The close industry-university relationship forged by Johnson has meant new graduates are prepared for the demands of high-tech Netplex companies. It also has facilitated the transfer of university-funded research into marketable products.

"The challenge for the region is how to continue its rapid growth and strength," said Templin. "There is a challenge to accelerate the maturity to reach full potential early on. If this doesn't happen, the region suffers a mismatch of workers and industry needs."

According to Andrew Sage, dean of GMU's School of Information Technology and Engineering, the university has several research contracts with high-tech firms and the government. For example, it does information systems development work for American Management Systems, Fairfax, Va., and has a command and control contract with TRW. These types of high-tech contracts are funded through subcontracts or directly from the companies themselves. The contracts are small, ranging in value from $20,000 to $50,000 a year, for six months to five years.

Currently, GMU also has 31 grants from the National Science Foundation in Arlington, Va., ranging from $10,000 to more than $1 million. The projects cover areas of mathematics, education, engineering and the environment. The government-backed foundation uses its $3 billion budget to fund research at colleges and universities nationwide. "Unless research has near-term application, a lot of companies are reluctant to spend the money on basic research," said George Chartier, public affairs officer for the NSF.

As one of the most influential government agencies supporting industry-university partnerships, the NSF sponsors several programs that bring together universities, industry and state and local governments to form research partnerships. Each entity contributes one-third of the cost of funding the research. The foundation reports that in 1995, industry funds totaled $250 million to these partnership programs throughout the country.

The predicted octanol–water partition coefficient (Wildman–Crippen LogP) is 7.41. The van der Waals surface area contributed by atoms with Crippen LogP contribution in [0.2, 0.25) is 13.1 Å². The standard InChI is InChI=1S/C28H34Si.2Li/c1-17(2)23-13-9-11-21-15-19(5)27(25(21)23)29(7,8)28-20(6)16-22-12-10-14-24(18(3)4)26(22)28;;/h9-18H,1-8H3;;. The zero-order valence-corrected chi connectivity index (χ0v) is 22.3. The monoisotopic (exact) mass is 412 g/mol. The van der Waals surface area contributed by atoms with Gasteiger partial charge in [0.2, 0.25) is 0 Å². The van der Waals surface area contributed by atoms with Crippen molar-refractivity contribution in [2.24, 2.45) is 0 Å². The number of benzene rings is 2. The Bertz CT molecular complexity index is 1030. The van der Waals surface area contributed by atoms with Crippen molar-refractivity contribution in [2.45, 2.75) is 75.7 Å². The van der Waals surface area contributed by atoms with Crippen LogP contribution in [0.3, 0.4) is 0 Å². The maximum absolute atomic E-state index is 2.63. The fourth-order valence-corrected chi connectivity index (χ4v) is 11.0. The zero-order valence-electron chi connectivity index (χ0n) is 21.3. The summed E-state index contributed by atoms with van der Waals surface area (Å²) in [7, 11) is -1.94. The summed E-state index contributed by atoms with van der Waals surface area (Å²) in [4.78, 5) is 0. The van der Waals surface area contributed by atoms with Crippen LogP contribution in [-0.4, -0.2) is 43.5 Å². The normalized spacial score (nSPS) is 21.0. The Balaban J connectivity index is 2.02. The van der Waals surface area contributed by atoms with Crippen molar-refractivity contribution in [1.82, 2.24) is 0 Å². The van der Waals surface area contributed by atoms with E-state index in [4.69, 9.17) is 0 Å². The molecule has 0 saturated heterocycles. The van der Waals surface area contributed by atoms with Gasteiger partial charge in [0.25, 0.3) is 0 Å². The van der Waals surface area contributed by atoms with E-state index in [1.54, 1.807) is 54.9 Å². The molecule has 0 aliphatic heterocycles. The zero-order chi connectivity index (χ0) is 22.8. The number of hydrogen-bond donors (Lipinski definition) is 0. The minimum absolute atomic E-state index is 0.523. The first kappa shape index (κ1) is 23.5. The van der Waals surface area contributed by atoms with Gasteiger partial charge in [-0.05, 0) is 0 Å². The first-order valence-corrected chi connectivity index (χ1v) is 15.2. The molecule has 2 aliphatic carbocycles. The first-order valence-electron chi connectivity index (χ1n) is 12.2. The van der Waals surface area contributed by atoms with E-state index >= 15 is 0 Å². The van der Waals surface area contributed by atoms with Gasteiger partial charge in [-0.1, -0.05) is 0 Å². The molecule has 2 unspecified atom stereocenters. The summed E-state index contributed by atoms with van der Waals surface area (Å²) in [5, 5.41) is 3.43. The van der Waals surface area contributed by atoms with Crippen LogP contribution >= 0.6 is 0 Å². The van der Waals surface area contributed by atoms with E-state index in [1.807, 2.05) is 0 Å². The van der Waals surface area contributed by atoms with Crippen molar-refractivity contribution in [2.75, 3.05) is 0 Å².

Heidrick & Struggles, the executive search firm in Washington, D.C., has narrowed the list of Johnson's successors to four candidates. And Netplex industry executives want a close industry-university partnership that will continue and span decades -- much as it has in California and Texas.

"There is no way Silicon Valley would have grown the way it did without that strong university presence," said Doug Henton. Henton works on Joint Venture Silicon Valley in Palo Alto, Calif., a group similar to the Potomac Knowledgeway in Northern Virginia. He credits Stanford University as a major contributor to the birth and growth of Silicon Valley.

Fred Turman, the dean of the school of engineering at Stanford University during World War II, was very involved in bringing technology to the war effort, which indirectly led to the birth of the space program and semiconductor industry. Turman produced the team Hewlett-Packard, now the largest company in Silicon Valley. The birth of the high-tech community in California started through the relationship between Stanford and industry. And as the companies grew, the university kept generating a steady stream of talent.

And that relationship continues today. Stanford participates in the Industry Affiliates Program, which gives top Stanford engineering students the chance to work with companies on industry projects and research programs.

Dr. David Gibson, senior research fellow at The Innovation, Creativity and Capital Institute at the University of Texas in Austin, gives sole credit to the university for the growth of the region's own high-tech community.

"High-tech employees can live anywhere they want, but I think they like the excitement of research," said Gibson.

The Innovation, Creativity and Capital Institute has studied technology regions worldwide, and in every case, there has been a strong university presence.

"If Gov. [Allen] wants students to be educated in Virginia, that's fine," said Gibson. "But they'll come to Austin for the jobs."